S. Carolina to end federal pandemic-related unemployment programs

South Carolina Gov. Henry McMaster blamed federal pandemic-related unemployment benefits for the worker shortage his state is currently experiencing. Photo by Staff Sgt. Jerry Boffen/U.S. National Guard/Flickr

May 7 (UPI) — South Carolina Gov. Henry McMaster on Thursday ordered all of the state’s federal pandemic-related unemployment programs to be terminated, citing them as responsible for the state’s labor shortage.

In a letter to Department of Employment and Workforce Director Daniel Ellzey, the Republican governor called for the state to stop participating in the programs effective June 30, stating they pose “a clear and present danger” to the health of the state’s businesses and economy.

“What was intended to be short-term financial assistance for the vulnerable and displaced during the height of the pandemic has turned into a dangerous federal entitlement, incentivizing and paying workers to stay at home rather than encouraging them to return to the work place,” he said.

“Since the Biden administration and Congress appear to have little to no comprehension of the damage being done and no appetite to terminate the federal payments, the state of South Carolina must take action,” he added.

South Carolina is the second state to cut federal pandemic-related unemployment assistance after Montana Gov. Greg Gianforte announced Tuesday that his state would pull out from the programs effective June 27 due to a lack of workers.

According to South Carolina’s Department of Employment and Workforce, the unemployment rate for March was 5.1%, lower than the national unemployment rate of 6%.

However, Ellzey said there are currently more than 81,600 job openings in South Carolina, with employee shortages in the hotel and food service industry threatening their sustainability.

“While the federal funds supported our unemployed workers during the peak of COVID-19, we fully agree that re-employment is the best recovery plan for South Carolinians and the economic health of the state,” Ellzey said in a statement.

South Carolina was participating in six federally funded programs that were made available through to Labor Day under the $1.9 trillion American Rescue Plan that President Joe Biden signed into effect in March.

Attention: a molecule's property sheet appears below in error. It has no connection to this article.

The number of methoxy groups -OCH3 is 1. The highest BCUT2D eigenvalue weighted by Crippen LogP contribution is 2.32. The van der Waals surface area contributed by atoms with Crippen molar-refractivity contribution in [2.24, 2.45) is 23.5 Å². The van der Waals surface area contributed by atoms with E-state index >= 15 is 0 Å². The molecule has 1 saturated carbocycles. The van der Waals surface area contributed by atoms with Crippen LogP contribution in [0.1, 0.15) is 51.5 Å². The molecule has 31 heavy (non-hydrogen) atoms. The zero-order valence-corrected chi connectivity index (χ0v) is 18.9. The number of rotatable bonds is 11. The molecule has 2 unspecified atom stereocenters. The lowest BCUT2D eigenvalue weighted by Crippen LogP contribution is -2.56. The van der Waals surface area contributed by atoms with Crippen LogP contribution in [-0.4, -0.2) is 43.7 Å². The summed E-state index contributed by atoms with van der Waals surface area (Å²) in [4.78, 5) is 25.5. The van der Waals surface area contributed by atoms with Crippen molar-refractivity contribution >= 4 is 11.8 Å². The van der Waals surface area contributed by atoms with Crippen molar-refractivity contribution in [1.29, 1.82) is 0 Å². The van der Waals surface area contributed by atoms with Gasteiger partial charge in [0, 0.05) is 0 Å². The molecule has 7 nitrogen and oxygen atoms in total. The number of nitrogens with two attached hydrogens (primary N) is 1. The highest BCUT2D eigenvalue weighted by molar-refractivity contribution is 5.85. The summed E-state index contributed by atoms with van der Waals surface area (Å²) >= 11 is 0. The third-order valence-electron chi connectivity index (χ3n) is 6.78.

Among the programs being terminated include the Pandemic Unemployment Compensation program that issued $300 weekly supplemental payments and the Pandemic Extended Unemployment Insurance that extended unemployment assistance beyond the normal 13 weeks to those who have exhausted their benefits.

While Montana is offering a return-to-work bonus of $1,200 to those who gain employment and keep their jobs for at least four weeks, McMaster made no such offer to his residents.

“Following termination of participation in these federal programs, DEW shall return to normal operation of the state’s unemployment insurance program, including enforcing the requirement that claimants demonstrative active efforts to seek employment in order to remain eligible for benefits,” McMaster wrote to Ellzey.

Sue Berkowitz, director fo the South Carolina Appleseed Legal Justice Center, which is a social, economic and legal justice advocacy group, told The State she was disappointed with the move.

“Most people do want to go to work if its possible and to just arbitrarily do this as if it’s a punishment is just the wrong message to send to hardworking South Carolinians who are trying to do the best they can and should not be treated like they’re children or they’re cattle. They just may have reasons they cannot go back to work right now,” she said.

Rep. Nancy Mace, R-S.C., tweeted her thanks to McMaster for terminating the programs and “leading our state and our businesses back on track!”


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